Reporters Claim Soldiers Obstructed Story

Royal Cambodian Armed Forces (RCAF) soldiers in Banteay Meanchey’s Malai district briefly detained 10 journalists and cameramen for trespassing yesterday as they attempted to report on migrant workers illegally crossing the border into Thailand, an official said.

The reporters said, however, that they were detained in retaliation for stories they had broadcast or published about the soldiers’ involvement in cross-border smuggling.

Royal Cambodian Armed Forces soldiers and reporters stand in a road Monday leading to a border crossing in Banteay Meanchey province's Malai district. (Ke Vuthy)
Royal Cambodian Armed Forces soldiers and reporters stand in a road Monday leading to a border crossing in Banteay Meanchey province’s Malai district. (Ke Vuthy)

Ke Vuthy, a reporter for TV5, a television station owned by RCAF, said the group of reporters had gone to the border crossing—used by migrant workers and cross-border traders—in Tuol Pongro commune after they heard that a group of migrant workers would be illegally crossing into Thailand.

“When we arrived it was quiet, but when we got back these 10 soldiers blocked us and asked us to delete our videos and photos. If we did not remove them, they would not allow us to leave,” he said.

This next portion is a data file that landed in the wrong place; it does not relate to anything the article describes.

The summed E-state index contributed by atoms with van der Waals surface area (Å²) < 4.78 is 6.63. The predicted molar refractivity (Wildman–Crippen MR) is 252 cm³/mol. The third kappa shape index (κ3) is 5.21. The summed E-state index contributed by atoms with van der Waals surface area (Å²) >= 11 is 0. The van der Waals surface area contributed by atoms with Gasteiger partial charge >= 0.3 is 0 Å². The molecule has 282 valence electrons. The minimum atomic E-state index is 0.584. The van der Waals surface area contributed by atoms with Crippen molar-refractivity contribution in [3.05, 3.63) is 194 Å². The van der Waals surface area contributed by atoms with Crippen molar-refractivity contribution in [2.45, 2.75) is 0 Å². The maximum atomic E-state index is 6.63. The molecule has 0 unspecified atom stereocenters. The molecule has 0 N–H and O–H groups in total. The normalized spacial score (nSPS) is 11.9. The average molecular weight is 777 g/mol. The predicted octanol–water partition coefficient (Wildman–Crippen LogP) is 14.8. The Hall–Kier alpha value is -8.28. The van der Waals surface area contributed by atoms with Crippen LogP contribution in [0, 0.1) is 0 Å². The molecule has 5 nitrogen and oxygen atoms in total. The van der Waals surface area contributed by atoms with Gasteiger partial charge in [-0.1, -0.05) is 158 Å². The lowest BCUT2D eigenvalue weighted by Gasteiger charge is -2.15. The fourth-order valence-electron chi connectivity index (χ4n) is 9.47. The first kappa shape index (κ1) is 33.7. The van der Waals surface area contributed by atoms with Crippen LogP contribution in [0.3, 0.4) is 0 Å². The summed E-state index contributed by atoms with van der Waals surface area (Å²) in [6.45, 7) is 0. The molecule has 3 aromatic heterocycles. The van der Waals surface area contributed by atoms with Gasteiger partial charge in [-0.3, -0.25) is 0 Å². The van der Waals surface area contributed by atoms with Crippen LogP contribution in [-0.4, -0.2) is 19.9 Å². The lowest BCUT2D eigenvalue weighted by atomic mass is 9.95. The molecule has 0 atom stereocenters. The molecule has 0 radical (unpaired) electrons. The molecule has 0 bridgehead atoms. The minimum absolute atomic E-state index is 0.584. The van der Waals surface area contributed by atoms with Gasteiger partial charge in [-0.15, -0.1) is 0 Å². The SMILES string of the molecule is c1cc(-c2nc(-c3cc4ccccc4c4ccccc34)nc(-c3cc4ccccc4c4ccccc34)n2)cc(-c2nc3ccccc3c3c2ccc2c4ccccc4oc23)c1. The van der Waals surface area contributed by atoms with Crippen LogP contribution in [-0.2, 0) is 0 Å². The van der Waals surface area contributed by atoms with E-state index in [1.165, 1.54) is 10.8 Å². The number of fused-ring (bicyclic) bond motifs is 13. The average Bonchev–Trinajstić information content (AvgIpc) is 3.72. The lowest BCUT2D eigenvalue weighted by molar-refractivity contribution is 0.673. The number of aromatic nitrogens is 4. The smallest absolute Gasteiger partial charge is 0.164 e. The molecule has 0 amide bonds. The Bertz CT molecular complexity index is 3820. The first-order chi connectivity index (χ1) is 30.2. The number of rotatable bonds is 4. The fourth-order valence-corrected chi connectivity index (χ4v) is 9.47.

Mr. Vuthy said that after about an hour he deleted his videos, which only showed locals walking across the border, and was allowed to leave the area at 11 a.m.

He added that he believes he and his colleagues were detained because they had published reports showing soldiers smuggling goods into Cambodia.

“I have broadcast them smuggling goods through the gateway over the last two months, so they took revenge on us,” he said.

Muth Sarun, a reporter for Koh Santepheap newspaper, said the border crossing is frequently used for smuggling food and motorbikes and as a crossing for illegal migrant workers.

He added that he had also reported on the involvement of soldiers in the district with the smuggling.

“Those soldiers’ actions impeded on our freedom of the press,” he said. “It was revenge for our printing of articles about their bad business and allowing illegal migrant workers to cross.”

Ouk Tarann, the RCAF commander in Tuol Pongro commune, denied his soldiers were involved with any smuggling.

“Those reporters’ broadcasting is exaggerated, especially Mr. Vuthy’s,” he said.

According to Mr. Tarann, the border crossing is located on land owned by Sok Pheap, the former Khmer Rouge division commander of Malai, who later defected to the government.

Mr. Tarann said his soldiers detained the reporters because they had tried to cross the border without a permit and were trespassing General Pheap’s private land.

“We stopped them and asked them to remove these pictures because it is General Sok Pheap’s land and it is close to Thai soil,” he said. “If they enter Thai soil and Thai soldiers shoot them, what can we do for them?”

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